When we approached the Port of Palm Beach flyover, a fairly good grade for these parts, I said, “I don’t get much hill climbing experience down here, so I hope you don’t show me up too badly.”

About 15 feet up the incline, Phil said, “OK, I’ve run it out as far as it’ll go. I’ll walk it from here.” And that’s what he did.

Understanding why he didn’t exactly zoom up the hill, I still had to ask how the heck he managed to make it over the Rockies. “It takes me about three days to push the bike UP the mountain, but only about two hours to go DOWN it.”

He then went on to tell a story about how he drafted an 18-wheeler down the side of a mountain at speeds that stripped the gears in his mechanical speedometer. When the truck driver finally pulled over, he came back to check his rig. He looked at Phil and said, “Geez, I passed you 50 miles back. What are you doing here?” “I’ve been drafting you. Just how fast WERE we going?”

The truck driver said he had hit 85 mph at one point. [I suspect a large grain of salt might be in order here.]

Phil makes his money sharpening knives. “I love those little towns in the Midwest with about 200 people in them. I’ll stop in the downtown area and sharpen some farmer’s pocketknife so sharp that he don’t know he’s been cut until he sees blood. Before long, half the town is running back into their homes to round up all their knives.”

On the way back south, I ran into Phil, still plugging away northbound at 4 mph.

One hint if you run into Phil on the road: ride upwind.

Phil poses with his bike and homemade trailer.

Carven’s Pimped-Out Bike with Audio System Trailer

On my way to work this Thursday morning, I saw Carven cresting the top of the 10th Avenue I-95 overpass. The fixed-gear tricycle he was on looked pretty beat-up but the trailer he was pulling is what really grabbed my attention.Carven\'s Bike with Pimped-Out Audio System

His low-riding plywood trailer had two 12-volt car batteries, an audio amplifier, two subwoofers, two mid-range speakers and a pair of tweeters all connected to a Kenwood car stereo. The batteries alone must have weighed in at more than 50 pounds. Toss in what looks to be half a sheet of half-inch plywood and you’ve got another 15 pounds.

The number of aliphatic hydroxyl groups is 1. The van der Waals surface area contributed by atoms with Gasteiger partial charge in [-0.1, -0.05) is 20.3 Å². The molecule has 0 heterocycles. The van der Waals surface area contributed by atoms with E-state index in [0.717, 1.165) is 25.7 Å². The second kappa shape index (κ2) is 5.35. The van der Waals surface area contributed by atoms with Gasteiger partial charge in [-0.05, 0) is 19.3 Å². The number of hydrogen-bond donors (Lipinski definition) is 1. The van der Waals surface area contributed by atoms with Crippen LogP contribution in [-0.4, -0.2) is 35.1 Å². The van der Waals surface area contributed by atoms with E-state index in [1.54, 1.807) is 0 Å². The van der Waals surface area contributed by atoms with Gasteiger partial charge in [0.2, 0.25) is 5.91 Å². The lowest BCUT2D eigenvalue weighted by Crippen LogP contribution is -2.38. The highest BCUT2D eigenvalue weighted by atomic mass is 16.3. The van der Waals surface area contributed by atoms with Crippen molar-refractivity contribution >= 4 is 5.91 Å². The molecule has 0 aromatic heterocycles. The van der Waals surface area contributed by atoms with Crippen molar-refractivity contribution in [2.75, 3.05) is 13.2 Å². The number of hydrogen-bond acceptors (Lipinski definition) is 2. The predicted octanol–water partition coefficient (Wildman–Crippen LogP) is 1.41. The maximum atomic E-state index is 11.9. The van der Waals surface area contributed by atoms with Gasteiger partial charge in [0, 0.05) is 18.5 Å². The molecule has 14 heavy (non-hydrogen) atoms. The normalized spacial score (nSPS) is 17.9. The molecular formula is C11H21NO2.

One of the trike’s wheels had a spinner. The other drive wheel used to have a spinner but it fell off and he hadn’t yet put it back on.

Even better, he had dual bicycle bells on the front chopper-style handlebars. You don’t get any flashier than that.

I couldn’t resist. I parked at the bottom of the overpass, jumped out with my camera and took a few pictures. Carven was proud of his ride and didn’t mind at all. He did think it odd that some guy in a tie stopped him on the side of the road.
Carvens Pimpalicious Trike from the Side to Show the Spinners

I told Carven I was really impressed by the engineering but moreso his legs. All in, his full rig must have topped a hundred pounds or nearly six and half Trek Madones. No weight wennie there, that’s for sure.

After not more than a couple minutes, he left for school and I left for work. As he rode off, one of his buddies hopped on the back as though Carven was driving a taxi and caught a ride to school.

Carven\'s friend catches a ride to school on the back of his bike.

If I see Carven again, I hope it is in my rear view mirror, briefly, as he passes my bike on the road.


Death and Your Rolls Royce’s Paint Job

I had a sneaking suspicion that an old geezer in a Rolls Royce was going to blow a stop sign in front of me one day, so I was ready to stop.

When I caught up with him at the next light, he had the window down actually breathing the same air as me.

I leaned in and said, calmly, “Do you know what would have happened back there when you rolled through that stop if I hadn’t been paying attention? I’d have been dead and you’d have had a scratch in your paint job.”

Somehow, I think the latter idea pained him more.